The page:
When Sadat visited Jerusalem in 1977, I was among those few Palestinians supporting this trip, on condition that reparations for the injustices committed against the Palestinians be made. I felt convinced that "Without a solution to the Palestinian problem, all attempts at peace are nothing but a time bomb." (Newspaper "La Suisse", Dec. 31, 1977).
The Camp David agreement which followed Sadat's visit turned out to be a means of neutralizing the Egyptian border in preparation for an Israeli war against the Palestinians in Lebanon. Instead of making reparations for the injustices committed against the Palestinian people, Israel preferred to launch a murderous war called "Peace for Galilee". Israels forgets the Bible by applying the pagan principle "If you want peace prepare for war" instead of looking to that of Isaiah, "If you want peace establish justice." With losses and suffering on both sides, this war is far from having established the deathly peace desired by Israel.
Pretexts for denying justice
On April 22, 1983, President Reagan, repeating the words of Israel, denied that the PLO was the legitimate representative of the Palestinian people. These two "democratic" countries refused however to give proof of their allegations against the PLO by allowing elections amongst the Palestinians -at least those of the West Bank. The refusal to negotiate with the PLO or to organize elections proves that these two states are refusing to grant justice to the Palestinians.
Israel and the United States refuse to dialogue with the PLO, asserting that it is a terrorist organization. They forget that most of the present Israeli leaders were involved in terrorist movements and are implicated in some civilian assassinations. Suffice it to cite the case of Yitzhak Shamir, Israeli Prime Minister, who was responsible for the assassination of Count Bernadotte, special Envoy of the United Nations in charge of finding a solution to the Palestinian problem (Sune 0. Persson, Mediation and Assassination, Ithaca Press, London 1979, p. 208).
The United States and Israel further contend that the PLO refuses to recognize the State of Israel. Israel does not, however, say which borders it would like to have recognized, or what destiny is in store for Palestinian refugees and destroyed Palestinian villages.
Personally, I do not oppose recognition of Israel, if it accepts:

  • -the borders prior to 1967

  • the return of those refugees who wish to, who fled in 1948 and 1967, with rights equal to those of Jews immigrating from Moscow or New York

  • reconstruction of a significant portion of those villages destroyed, and reparations made to war victims

  • dismantling of the Israeli settlements on the Occupied territories.

With the exception of the Golan Heights, which would have to be returned to Syria, I would favor putting control of the territories emptied by Israel under the United Nations for five years, without the presence of an army. After five years, a free election would be held. Whatever the results, these territories would have to be maintained without an army so that the energies of the population of the area could be directed toward the good of the people, and not toward the purchase of weaponry.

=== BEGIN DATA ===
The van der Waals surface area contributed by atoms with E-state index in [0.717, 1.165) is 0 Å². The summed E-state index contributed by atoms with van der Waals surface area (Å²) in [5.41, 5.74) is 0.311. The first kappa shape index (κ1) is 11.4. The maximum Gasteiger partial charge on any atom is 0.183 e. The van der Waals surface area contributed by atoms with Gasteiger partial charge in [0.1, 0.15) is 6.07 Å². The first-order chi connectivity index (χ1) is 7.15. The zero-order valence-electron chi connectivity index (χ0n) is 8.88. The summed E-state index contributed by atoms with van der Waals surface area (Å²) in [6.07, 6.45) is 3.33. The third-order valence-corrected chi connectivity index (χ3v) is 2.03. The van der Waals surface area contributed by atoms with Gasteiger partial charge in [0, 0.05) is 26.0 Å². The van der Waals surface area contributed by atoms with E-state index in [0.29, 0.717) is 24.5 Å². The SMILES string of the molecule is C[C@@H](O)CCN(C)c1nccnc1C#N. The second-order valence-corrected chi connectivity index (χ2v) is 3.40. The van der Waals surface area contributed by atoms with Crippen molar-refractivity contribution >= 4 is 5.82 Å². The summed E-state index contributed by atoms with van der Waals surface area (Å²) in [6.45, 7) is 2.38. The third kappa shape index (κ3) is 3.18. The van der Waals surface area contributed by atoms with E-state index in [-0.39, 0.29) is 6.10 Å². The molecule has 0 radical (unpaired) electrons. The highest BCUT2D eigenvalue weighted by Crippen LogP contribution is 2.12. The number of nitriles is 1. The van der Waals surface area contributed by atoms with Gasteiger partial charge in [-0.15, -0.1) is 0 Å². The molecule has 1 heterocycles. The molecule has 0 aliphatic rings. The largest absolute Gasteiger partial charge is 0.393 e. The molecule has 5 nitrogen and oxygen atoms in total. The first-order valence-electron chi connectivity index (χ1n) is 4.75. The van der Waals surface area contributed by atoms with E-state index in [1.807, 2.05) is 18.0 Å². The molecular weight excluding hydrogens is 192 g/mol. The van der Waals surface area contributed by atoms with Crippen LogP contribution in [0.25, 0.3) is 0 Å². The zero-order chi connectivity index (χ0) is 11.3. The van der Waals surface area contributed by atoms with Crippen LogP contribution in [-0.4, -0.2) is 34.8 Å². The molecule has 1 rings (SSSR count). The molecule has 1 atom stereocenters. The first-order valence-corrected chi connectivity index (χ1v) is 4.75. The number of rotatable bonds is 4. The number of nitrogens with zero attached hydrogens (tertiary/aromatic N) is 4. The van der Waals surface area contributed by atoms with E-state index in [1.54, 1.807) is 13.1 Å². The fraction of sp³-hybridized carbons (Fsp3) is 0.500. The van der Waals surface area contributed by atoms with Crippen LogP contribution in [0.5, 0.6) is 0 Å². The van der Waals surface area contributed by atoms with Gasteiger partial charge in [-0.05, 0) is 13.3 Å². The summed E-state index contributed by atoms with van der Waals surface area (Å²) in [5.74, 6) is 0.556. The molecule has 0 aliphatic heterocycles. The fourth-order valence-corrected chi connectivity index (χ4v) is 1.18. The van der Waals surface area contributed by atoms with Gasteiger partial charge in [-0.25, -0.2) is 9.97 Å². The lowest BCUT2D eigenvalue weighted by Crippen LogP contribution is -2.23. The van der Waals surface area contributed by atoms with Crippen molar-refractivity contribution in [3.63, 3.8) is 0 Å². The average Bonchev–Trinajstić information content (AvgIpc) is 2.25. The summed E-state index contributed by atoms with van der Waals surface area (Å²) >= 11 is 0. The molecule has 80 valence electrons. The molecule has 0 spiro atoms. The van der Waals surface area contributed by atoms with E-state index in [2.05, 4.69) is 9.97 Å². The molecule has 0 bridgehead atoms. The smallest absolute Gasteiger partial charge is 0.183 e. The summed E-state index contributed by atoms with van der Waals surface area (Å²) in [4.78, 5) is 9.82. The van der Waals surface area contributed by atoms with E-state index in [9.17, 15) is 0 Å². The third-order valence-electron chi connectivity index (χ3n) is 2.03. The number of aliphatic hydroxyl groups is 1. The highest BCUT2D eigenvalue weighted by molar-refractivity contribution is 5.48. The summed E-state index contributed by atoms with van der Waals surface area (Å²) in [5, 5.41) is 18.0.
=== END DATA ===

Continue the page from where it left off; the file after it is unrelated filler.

Over the lon9 term I envision the establishment of a confederation between Israel and the new Palestinian State, with local autonomy for the two entities, as is the case in Switzerland. This confederation would be open to other states with rights equal to those of the base states.
Such an idea for a confederation is not purely an invention of my spirit. Sane Israelis support it, and find that it is the only solution possible in a land claimed by two peoples. Amongst these Israelis are Nahum Goldmann (former President of the World Jewish Congress), Uri Avnery (Israeli politician and Chief-Redactor of Haolam Hazeh), Andre Chouraqui (former vice-mayor of Jerusalem), as well as Israeli pacifist Joseph Abileah. Abileah is the Secretary of the Israeli Association for a Confederation in the Middle East, of which the famous musician Yehudi Menuhin is a supporting member. It is composed of Jews, Moslems and Christians and its President is an Arab Pastor.
Justice or extermination
The Confederation idea is undoubtedly utopic in its vision, so long it has not been realized. Whatever alternative is chosen must however respect the principle of justice and assure that the Palestinian refugees are permitted to return to their lands and their homes. Such an assurance by Israel was a condition for its recognition by the United Nations. Failure to establish a just solution to the Palestinian problem will result in the continuation of the battle between the Arabs and Jews, until both parties are exterminated. Either justice or extermination.

* This article engages only the author's responsibility.
** A list of destroyed villages is available on request (price: 5.- Sfr.).

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By Christoph Uehlinger
The brochure Pa ix en Palestine/Frieden in Palastina published by Sami Aldeeb gave a list of 383 Palestinian villages destroyed by Israel between 1948 and 1967. This list has been taken from a book published by Professor Israel Shahak, president of the Israeli Lea9ue for Human and Civil Rights, based on a research of the Palestinian Historian and Geographer Aref el-Aref (see Israeli League for Human and Civil Rights, The Shahak Papers, Beyrouth [Palestine Research Center] 1973, pp. 94-111).
This list has caused considerable concern and consternation among many readers who ignored totally that Palestinian villages had been destroyed in the aftermath of Israel"s war for independence. At the same time, it resumed the debate on a particularly delicate subject concerning the recent history of Palestine. As was to be expected, certain inconditional defenders of the state of Israel reacted against it. Some of them did not hesitate to deny globally that the list had any documentary value. Shahak was termed a "court fool", a person to whom no credit at all should be given in this matter.